Include Your Extracurriculars in Your Applications
Admissions officers seek candidates with a solid academic record and a demonstrated history of extracurricular activity. Well-rounded students who live a balanced focused and busy life are frequently given preference and scholarships by admissions committees.
Make Sure Your College Essay is Top-Notch
Avoid fluff while answering application questions and essay prompts. The use of repetitive filler words and phrases can tire the reader and make your college applications essay stand out. Write precise, succinct lines that immediately respond to the challenge, expressing who you are and why you want to attend that particular institution. Simple, eloquent essays impress admissions reviewers more than wordy, incomprehensible language that “sounds clever” or is “trying too hard.”
Always Be Honest
Don’t make any false statements on your college applications. Admissions authorities are permitted to investigate your claims and references, so lying would only cost you in the long run. It’s also dishonest to allow your parents to fill out your application. It is you, not your parents, who are applying to college. It’s OK to inquire about their thoughts on the subject, but having someone else write your essay or fill out your application is unethical.
Aim for a High SAT/ACT Score
Even if a college doesn’t need SAT or ACT results, it’s typically a good idea to submit them nevertheless. Many students take the SAT or ACT during their junior year, allowing them time to determine whether or not they want to take it again in the fall of their senior year. Official practice questions and exams, many of which are free, are the best method to prepare for either exam. You can also hire an SAT tutor, purchase an SAT or ACT study book, or enroll in SAT or ACT prep sessions.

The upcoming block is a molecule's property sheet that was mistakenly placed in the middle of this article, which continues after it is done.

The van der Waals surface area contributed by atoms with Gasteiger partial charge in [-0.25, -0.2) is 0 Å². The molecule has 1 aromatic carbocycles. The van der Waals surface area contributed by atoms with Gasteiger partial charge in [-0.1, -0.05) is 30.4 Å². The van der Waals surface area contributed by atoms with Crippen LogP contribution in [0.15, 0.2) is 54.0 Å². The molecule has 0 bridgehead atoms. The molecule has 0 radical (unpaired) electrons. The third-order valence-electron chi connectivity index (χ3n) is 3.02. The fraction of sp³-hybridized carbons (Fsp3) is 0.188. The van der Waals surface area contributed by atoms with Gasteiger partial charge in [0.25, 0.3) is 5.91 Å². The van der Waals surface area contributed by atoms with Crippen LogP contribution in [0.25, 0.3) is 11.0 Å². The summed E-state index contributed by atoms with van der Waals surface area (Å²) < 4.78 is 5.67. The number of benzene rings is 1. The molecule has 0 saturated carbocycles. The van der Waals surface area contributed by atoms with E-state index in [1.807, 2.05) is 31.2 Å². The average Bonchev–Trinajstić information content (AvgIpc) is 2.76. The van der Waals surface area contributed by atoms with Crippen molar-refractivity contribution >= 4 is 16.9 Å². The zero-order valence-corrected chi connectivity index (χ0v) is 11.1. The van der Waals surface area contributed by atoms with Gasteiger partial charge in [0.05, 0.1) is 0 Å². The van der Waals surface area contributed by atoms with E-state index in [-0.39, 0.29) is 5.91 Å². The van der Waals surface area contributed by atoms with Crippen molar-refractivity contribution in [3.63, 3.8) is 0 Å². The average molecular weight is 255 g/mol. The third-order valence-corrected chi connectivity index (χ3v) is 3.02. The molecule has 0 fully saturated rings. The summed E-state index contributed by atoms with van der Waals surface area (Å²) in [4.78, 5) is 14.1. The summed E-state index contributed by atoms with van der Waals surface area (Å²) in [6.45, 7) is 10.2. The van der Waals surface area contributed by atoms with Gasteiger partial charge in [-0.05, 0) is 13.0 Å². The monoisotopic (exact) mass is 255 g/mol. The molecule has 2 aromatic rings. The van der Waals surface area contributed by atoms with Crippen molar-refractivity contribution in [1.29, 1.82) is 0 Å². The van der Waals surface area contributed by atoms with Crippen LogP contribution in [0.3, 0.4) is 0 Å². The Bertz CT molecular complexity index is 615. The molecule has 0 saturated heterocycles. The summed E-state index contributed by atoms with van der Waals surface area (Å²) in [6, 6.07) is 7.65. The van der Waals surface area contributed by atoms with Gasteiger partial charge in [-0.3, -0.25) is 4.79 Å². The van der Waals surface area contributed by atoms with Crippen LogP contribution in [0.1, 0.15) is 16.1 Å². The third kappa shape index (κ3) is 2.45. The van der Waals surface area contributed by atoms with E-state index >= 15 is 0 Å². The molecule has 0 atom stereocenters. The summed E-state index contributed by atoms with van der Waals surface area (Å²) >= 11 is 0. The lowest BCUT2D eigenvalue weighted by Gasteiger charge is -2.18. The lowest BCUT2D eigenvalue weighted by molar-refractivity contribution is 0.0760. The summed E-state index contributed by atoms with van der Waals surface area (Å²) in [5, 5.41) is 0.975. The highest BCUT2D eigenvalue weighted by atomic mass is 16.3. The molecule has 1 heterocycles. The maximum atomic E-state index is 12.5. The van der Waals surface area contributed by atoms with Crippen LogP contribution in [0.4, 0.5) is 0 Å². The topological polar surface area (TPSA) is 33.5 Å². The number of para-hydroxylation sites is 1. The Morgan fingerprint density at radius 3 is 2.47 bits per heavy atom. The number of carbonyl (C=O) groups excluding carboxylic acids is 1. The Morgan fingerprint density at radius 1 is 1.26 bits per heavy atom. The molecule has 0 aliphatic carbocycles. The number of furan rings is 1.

Be Diverse in Your College Application Selection
Students should apply to a range of schools, including those that are safe, match, and reach. You should also ask yourself important questions during your college application search. Your high school guidance counselor can assist you in compiling a list of possible institutions for which you meet or surpass all admissions requirements. These will be your safeties and matches, indicating that you have a good possibility of being accepted. After that, you can start considering reaching schools or institutions where you’re less likely to get accepted. It’s worth noting that several colleges, especially the Ivy Leagues, are open to all students. Even if you are denied from your desired school, applying to a number of institutions assures that you will be accepted to at least one of the universities on your list.
Are you ready to take on the college admissions process?